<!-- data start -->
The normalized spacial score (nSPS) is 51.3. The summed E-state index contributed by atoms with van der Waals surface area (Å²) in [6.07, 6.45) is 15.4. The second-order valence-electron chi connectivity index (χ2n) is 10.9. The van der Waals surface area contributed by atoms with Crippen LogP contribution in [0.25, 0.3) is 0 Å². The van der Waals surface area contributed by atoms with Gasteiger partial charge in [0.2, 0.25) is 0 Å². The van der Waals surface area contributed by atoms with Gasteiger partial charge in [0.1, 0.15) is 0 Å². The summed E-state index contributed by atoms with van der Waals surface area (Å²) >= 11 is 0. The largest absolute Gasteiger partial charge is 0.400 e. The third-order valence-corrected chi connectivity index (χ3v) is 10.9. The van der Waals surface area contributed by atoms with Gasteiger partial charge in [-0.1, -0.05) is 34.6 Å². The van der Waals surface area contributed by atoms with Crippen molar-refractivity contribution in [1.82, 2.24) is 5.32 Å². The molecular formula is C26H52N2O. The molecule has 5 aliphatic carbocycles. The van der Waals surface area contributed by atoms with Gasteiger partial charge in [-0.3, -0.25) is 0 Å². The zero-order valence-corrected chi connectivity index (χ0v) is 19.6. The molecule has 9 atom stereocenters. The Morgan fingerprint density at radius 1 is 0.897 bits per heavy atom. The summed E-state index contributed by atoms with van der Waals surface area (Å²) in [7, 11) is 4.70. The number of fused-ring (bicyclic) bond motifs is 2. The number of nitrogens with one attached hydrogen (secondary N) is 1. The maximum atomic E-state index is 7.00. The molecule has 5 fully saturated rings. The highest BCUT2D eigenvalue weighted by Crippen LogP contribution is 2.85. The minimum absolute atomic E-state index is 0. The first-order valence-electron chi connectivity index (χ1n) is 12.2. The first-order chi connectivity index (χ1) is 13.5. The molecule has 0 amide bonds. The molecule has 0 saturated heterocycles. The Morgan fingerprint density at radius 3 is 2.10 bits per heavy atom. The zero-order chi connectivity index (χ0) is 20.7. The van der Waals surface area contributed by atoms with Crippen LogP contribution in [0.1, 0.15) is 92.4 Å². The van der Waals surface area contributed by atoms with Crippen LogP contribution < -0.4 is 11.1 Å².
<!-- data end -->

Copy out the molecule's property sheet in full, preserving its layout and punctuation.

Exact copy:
The normalized spacial score (nSPS) is 51.3. The summed E-state index contributed by atoms with van der Waals surface area (Å²) in [6.07, 6.45) is 15.4. The second-order valence-electron chi connectivity index (χ2n) is 10.9. The van der Waals surface area contributed by atoms with Crippen LogP contribution in [0.25, 0.3) is 0 Å². The van der Waals surface area contributed by atoms with Gasteiger partial charge in [0.2, 0.25) is 0 Å². The van der Waals surface area contributed by atoms with Gasteiger partial charge in [0.1, 0.15) is 0 Å². The summed E-state index contributed by atoms with van der Waals surface area (Å²) >= 11 is 0. The largest absolute Gasteiger partial charge is 0.400 e. The third-order valence-corrected chi connectivity index (χ3v) is 10.9. The van der Waals surface area contributed by atoms with Gasteiger partial charge in [-0.1, -0.05) is 34.6 Å². The van der Waals surface area contributed by atoms with Crippen molar-refractivity contribution in [1.82, 2.24) is 5.32 Å². The molecular formula is C26H52N2O. The molecule has 5 aliphatic carbocycles. The van der Waals surface area contributed by atoms with Gasteiger partial charge in [-0.3, -0.25) is 0 Å². The zero-order valence-corrected chi connectivity index (χ0v) is 19.6. The molecule has 9 atom stereocenters. The Morgan fingerprint density at radius 1 is 0.897 bits per heavy atom. The summed E-state index contributed by atoms with van der Waals surface area (Å²) in [7, 11) is 4.70. The number of fused-ring (bicyclic) bond motifs is 2. The number of nitrogens with one attached hydrogen (secondary N) is 1. The maximum atomic E-state index is 7.00. The molecule has 5 fully saturated rings. The highest BCUT2D eigenvalue weighted by Crippen LogP contribution is 2.85. The minimum absolute atomic E-state index is 0. The first-order valence-electron chi connectivity index (χ1n) is 12.2. The first-order chi connectivity index (χ1) is 13.5. The molecule has 0 amide bonds. The molecule has 0 saturated heterocycles. The Morgan fingerprint density at radius 3 is 2.10 bits per heavy atom. The zero-order chi connectivity index (χ0) is 20.7. The van der Waals surface area contributed by atoms with Crippen LogP contribution in [0.1, 0.15) is 92.4 Å². The van der Waals surface area contributed by atoms with Crippen LogP contribution < -0.4 is 11.1 Å².